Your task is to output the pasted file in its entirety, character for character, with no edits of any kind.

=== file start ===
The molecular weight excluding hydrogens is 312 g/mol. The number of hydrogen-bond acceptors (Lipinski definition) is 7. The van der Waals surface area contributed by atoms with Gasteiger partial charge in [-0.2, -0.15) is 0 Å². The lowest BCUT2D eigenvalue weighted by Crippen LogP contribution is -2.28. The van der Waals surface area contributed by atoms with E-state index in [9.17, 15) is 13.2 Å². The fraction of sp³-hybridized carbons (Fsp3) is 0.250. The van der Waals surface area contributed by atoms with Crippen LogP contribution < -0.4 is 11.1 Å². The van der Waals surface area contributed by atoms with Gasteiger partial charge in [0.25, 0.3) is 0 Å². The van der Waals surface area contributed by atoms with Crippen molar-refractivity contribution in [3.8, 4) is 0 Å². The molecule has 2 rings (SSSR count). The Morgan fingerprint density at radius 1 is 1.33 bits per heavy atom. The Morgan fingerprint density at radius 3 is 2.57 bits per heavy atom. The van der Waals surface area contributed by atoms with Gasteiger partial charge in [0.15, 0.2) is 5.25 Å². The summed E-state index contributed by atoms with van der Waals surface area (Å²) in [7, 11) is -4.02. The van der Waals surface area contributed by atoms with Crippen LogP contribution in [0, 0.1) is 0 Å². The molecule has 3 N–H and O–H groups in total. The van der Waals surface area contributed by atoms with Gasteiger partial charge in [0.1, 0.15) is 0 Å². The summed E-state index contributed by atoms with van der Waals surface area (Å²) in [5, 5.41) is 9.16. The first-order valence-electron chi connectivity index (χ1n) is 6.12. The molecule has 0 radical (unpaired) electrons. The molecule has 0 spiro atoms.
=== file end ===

The molecular weight excluding hydrogens is 312 g/mol. The number of hydrogen-bond acceptors (Lipinski definition) is 7. The van der Waals surface area contributed by atoms with Gasteiger partial charge in [-0.2, -0.15) is 0 Å². The lowest BCUT2D eigenvalue weighted by Crippen LogP contribution is -2.28. The van der Waals surface area contributed by atoms with E-state index in [9.17, 15) is 13.2 Å². The fraction of sp³-hybridized carbons (Fsp3) is 0.250. The van der Waals surface area contributed by atoms with Crippen LogP contribution < -0.4 is 11.1 Å². The van der Waals surface area contributed by atoms with Gasteiger partial charge in [0.25, 0.3) is 0 Å². The van der Waals surface area contributed by atoms with Crippen molar-refractivity contribution in [3.8, 4) is 0 Å². The molecule has 2 rings (SSSR count). The Morgan fingerprint density at radius 1 is 1.33 bits per heavy atom. The Morgan fingerprint density at radius 3 is 2.57 bits per heavy atom. The van der Waals surface area contributed by atoms with Gasteiger partial charge in [0.15, 0.2) is 5.25 Å². The summed E-state index contributed by atoms with van der Waals surface area (Å²) in [7, 11) is -4.02. The van der Waals surface area contributed by atoms with Crippen LogP contribution in [0, 0.1) is 0 Å². The molecule has 3 N–H and O–H groups in total. The van der Waals surface area contributed by atoms with Gasteiger partial charge in [0.1, 0.15) is 0 Å². The summed E-state index contributed by atoms with van der Waals surface area (Å²) in [5, 5.41) is 9.16. The first-order valence-electron chi connectivity index (χ1n) is 6.12. The molecule has 0 radical (unpaired) electrons. The molecule has 0 spiro atoms.